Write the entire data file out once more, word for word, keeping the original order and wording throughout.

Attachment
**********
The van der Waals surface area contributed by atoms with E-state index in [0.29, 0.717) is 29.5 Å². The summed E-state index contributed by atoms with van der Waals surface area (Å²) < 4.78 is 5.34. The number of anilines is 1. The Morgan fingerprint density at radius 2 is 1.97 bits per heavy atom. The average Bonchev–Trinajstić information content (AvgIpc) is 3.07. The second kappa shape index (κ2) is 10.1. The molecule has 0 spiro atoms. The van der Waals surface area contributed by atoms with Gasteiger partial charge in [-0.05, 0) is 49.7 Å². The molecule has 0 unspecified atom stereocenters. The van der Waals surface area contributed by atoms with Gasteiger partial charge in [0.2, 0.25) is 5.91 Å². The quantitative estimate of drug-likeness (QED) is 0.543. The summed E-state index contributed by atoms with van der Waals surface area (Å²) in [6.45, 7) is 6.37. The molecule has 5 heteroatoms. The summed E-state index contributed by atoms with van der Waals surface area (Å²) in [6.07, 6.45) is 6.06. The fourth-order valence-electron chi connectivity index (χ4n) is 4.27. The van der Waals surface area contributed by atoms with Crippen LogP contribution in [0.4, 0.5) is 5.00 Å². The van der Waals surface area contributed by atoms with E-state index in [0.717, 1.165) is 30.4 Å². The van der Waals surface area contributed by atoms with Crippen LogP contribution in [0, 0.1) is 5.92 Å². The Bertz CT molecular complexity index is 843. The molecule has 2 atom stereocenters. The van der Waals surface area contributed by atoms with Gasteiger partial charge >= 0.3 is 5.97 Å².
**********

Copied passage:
The van der Waals surface area contributed by atoms with E-state index in [0.29, 0.717) is 29.5 Å². The summed E-state index contributed by atoms with van der Waals surface area (Å²) < 4.78 is 5.34. The number of anilines is 1. The Morgan fingerprint density at radius 2 is 1.97 bits per heavy atom. The average Bonchev–Trinajstić information content (AvgIpc) is 3.07. The second kappa shape index (κ2) is 10.1. The molecule has 0 spiro atoms. The van der Waals surface area contributed by atoms with Gasteiger partial charge in [-0.05, 0) is 49.7 Å². The molecule has 0 unspecified atom stereocenters. The van der Waals surface area contributed by atoms with Gasteiger partial charge in [0.2, 0.25) is 5.91 Å². The quantitative estimate of drug-likeness (QED) is 0.543. The summed E-state index contributed by atoms with van der Waals surface area (Å²) in [6.45, 7) is 6.37. The molecule has 5 heteroatoms. The summed E-state index contributed by atoms with van der Waals surface area (Å²) in [6.07, 6.45) is 6.06. The fourth-order valence-electron chi connectivity index (χ4n) is 4.27. The van der Waals surface area contributed by atoms with Crippen LogP contribution in [0.4, 0.5) is 5.00 Å². The van der Waals surface area contributed by atoms with E-state index in [0.717, 1.165) is 30.4 Å². The van der Waals surface area contributed by atoms with Crippen LogP contribution in [0, 0.1) is 5.92 Å². The Bertz CT molecular complexity index is 843. The molecule has 2 atom stereocenters. The van der Waals surface area contributed by atoms with Gasteiger partial charge >= 0.3 is 5.97 Å².